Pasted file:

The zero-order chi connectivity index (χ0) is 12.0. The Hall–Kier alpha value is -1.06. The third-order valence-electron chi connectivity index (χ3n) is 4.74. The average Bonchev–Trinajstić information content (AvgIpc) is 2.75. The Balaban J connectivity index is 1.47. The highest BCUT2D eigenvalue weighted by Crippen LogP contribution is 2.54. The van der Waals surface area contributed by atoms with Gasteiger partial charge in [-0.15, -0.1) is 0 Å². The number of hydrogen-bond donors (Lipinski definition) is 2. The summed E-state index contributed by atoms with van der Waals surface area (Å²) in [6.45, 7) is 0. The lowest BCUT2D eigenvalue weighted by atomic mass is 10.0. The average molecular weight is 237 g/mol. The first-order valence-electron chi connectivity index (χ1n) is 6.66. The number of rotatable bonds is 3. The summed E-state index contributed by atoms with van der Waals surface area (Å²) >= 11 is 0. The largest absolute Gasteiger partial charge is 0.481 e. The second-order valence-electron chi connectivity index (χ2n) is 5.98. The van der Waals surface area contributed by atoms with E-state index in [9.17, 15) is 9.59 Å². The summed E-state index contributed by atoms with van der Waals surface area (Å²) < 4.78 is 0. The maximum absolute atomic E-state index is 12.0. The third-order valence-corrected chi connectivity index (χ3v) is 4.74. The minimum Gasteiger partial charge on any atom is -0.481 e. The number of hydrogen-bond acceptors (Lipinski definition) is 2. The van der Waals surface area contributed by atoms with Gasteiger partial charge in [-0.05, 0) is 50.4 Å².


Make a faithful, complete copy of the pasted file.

The zero-order chi connectivity index (χ0) is 12.0. The Hall–Kier alpha value is -1.06. The third-order valence-electron chi connectivity index (χ3n) is 4.74. The average Bonchev–Trinajstić information content (AvgIpc) is 2.75. The Balaban J connectivity index is 1.47. The highest BCUT2D eigenvalue weighted by Crippen LogP contribution is 2.54. The van der Waals surface area contributed by atoms with Gasteiger partial charge in [-0.15, -0.1) is 0 Å². The number of hydrogen-bond donors (Lipinski definition) is 2. The summed E-state index contributed by atoms with van der Waals surface area (Å²) in [6.45, 7) is 0. The lowest BCUT2D eigenvalue weighted by atomic mass is 10.0. The average molecular weight is 237 g/mol. The first-order valence-electron chi connectivity index (χ1n) is 6.66. The number of rotatable bonds is 3. The summed E-state index contributed by atoms with van der Waals surface area (Å²) >= 11 is 0. The largest absolute Gasteiger partial charge is 0.481 e. The second-order valence-electron chi connectivity index (χ2n) is 5.98. The van der Waals surface area contributed by atoms with E-state index in [9.17, 15) is 9.59 Å². The summed E-state index contributed by atoms with van der Waals surface area (Å²) < 4.78 is 0. The maximum absolute atomic E-state index is 12.0. The third-order valence-corrected chi connectivity index (χ3v) is 4.74. The minimum Gasteiger partial charge on any atom is -0.481 e. The number of hydrogen-bond acceptors (Lipinski definition) is 2. The van der Waals surface area contributed by atoms with Gasteiger partial charge in [-0.05, 0) is 50.4 Å².